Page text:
that they faced and did most things by themselves.
By utilizing rap music they are creating a safe
space for femininity, feminism, and black female
They have to face the dominant culture of white
musicians, white rappers, and black male rappers.
Music videos featuring women and especially black women
are often misogynistic, sexist, and hypersexualized.
African American women are sometimes in music videos
dancing scantily clad and having men objectify their
bodies, ie swiping a credit card in a woman’s buttocks.
These images perpetuate the idea that black women’s
bodies are property and show how the dominant culture
has connected sex, gender, and race to African American
women’s sexuality. (Littleﬁeld 680)
BLACK FEMALE ARTISTS
In my opinion, it seems to me like black female artists
have shifted backwards in some ways. The musicians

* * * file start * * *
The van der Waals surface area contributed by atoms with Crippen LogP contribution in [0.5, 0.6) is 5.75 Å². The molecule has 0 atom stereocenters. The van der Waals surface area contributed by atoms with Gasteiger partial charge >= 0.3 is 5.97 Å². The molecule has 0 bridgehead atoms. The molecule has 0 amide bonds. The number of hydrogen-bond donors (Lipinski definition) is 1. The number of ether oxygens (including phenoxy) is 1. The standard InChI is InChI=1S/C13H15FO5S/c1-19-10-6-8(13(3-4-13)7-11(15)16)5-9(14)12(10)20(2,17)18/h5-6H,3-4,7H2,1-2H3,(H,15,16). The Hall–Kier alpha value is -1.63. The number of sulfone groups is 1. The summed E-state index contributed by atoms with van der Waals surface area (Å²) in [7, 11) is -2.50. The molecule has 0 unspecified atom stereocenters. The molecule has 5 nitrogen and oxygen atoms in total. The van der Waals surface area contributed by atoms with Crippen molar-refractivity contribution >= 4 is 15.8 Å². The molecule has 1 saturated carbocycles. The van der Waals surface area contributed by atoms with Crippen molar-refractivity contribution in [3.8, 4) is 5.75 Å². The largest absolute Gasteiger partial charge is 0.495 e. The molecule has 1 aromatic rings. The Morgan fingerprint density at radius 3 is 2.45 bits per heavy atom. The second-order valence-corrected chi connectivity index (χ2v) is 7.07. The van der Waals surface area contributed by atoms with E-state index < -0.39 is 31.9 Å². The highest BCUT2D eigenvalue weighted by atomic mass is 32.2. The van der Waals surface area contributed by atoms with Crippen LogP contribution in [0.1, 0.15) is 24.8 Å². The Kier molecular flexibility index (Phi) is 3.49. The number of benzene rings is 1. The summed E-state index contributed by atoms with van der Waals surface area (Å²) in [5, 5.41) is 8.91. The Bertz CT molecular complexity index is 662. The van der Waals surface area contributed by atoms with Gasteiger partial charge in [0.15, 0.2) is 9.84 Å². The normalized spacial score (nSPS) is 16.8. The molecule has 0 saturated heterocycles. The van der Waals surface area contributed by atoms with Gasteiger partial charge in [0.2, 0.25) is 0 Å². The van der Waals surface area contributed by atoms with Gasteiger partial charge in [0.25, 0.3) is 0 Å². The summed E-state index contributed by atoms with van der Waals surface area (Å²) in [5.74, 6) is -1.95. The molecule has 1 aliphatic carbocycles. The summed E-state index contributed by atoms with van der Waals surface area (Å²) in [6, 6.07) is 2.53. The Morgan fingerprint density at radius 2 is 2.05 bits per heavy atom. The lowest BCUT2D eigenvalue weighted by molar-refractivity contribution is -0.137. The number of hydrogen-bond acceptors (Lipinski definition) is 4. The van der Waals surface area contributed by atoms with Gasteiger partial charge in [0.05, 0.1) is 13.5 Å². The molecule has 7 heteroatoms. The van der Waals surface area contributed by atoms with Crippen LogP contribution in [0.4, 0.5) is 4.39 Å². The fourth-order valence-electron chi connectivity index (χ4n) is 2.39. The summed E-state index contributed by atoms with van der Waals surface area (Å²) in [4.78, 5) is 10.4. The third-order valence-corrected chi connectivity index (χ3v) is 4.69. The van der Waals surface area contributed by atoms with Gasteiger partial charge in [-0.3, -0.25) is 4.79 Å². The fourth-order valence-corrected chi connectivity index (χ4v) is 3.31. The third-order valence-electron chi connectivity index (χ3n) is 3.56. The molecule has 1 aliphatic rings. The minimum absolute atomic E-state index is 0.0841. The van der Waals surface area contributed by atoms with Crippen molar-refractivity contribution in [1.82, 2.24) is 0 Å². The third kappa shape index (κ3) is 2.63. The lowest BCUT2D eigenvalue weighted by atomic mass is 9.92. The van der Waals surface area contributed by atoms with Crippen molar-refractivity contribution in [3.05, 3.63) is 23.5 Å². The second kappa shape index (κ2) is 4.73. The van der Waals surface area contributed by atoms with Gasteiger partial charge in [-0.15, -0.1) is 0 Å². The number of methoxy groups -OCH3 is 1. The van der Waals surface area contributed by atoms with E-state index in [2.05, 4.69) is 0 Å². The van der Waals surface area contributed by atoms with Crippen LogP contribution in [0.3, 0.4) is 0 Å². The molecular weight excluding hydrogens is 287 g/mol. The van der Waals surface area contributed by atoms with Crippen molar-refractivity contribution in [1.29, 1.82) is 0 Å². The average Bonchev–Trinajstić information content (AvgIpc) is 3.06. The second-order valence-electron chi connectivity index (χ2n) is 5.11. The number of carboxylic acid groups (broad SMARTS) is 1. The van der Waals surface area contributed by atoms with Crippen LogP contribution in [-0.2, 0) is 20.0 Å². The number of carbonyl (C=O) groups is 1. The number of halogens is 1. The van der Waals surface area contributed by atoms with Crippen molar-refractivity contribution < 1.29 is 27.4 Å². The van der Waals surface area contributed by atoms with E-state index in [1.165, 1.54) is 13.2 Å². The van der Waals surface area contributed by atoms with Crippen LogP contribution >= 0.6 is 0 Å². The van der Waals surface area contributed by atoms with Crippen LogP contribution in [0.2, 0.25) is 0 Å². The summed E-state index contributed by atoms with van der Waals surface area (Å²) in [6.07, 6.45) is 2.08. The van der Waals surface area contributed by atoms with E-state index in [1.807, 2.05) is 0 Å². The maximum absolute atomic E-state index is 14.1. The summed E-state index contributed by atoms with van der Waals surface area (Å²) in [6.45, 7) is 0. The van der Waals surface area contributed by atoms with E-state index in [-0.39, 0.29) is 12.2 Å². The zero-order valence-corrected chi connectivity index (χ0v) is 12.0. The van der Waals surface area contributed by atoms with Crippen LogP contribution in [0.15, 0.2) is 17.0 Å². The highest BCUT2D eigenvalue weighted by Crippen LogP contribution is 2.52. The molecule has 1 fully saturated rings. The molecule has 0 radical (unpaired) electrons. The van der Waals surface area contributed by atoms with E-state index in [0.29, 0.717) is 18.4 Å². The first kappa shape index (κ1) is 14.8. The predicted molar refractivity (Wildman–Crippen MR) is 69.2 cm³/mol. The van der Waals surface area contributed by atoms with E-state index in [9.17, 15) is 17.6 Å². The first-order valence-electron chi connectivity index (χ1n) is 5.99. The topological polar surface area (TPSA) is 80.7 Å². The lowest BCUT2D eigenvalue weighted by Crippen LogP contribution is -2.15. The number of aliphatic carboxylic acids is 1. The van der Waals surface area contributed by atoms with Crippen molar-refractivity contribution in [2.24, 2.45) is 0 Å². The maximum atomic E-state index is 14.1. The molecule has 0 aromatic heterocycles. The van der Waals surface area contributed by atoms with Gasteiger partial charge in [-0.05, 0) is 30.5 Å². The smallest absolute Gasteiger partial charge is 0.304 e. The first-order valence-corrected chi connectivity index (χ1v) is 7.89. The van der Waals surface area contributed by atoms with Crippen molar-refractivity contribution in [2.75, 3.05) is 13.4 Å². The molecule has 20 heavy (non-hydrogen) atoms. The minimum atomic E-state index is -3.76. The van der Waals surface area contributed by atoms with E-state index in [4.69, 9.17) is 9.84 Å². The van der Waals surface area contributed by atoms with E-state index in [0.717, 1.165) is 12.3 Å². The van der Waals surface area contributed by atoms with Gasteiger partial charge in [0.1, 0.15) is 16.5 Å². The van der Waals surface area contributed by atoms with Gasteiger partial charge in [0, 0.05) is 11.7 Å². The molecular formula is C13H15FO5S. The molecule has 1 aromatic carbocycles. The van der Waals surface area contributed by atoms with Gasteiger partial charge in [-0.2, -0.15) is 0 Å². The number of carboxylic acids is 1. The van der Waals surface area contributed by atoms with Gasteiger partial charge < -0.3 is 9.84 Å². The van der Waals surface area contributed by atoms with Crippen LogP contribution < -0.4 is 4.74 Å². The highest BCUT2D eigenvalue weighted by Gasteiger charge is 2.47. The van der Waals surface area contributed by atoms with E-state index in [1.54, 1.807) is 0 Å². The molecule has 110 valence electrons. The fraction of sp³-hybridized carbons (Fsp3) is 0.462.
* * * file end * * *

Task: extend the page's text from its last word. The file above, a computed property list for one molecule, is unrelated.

want to be successful and sex sells. The artists of the
90s were educating others and weren’t as caught up
in the industry as others today
On the other hand, the artists are reclaiming their
sexuality and behavior into something good and
showing others that it is okay to be this way and that
you shouldn’t be slut shamed.
There are differences when the main artist is female
instead of male
They have challenged an overly male ﬁeld and have
shown that women can be in the music business as well
However the way the female rappers display
themselves is not a step up from the back up dancers
They are not uniting together to support each other,
but rather ﬁghting against each other. (Littleﬁeld 681)
OTHER BLACK FEMALE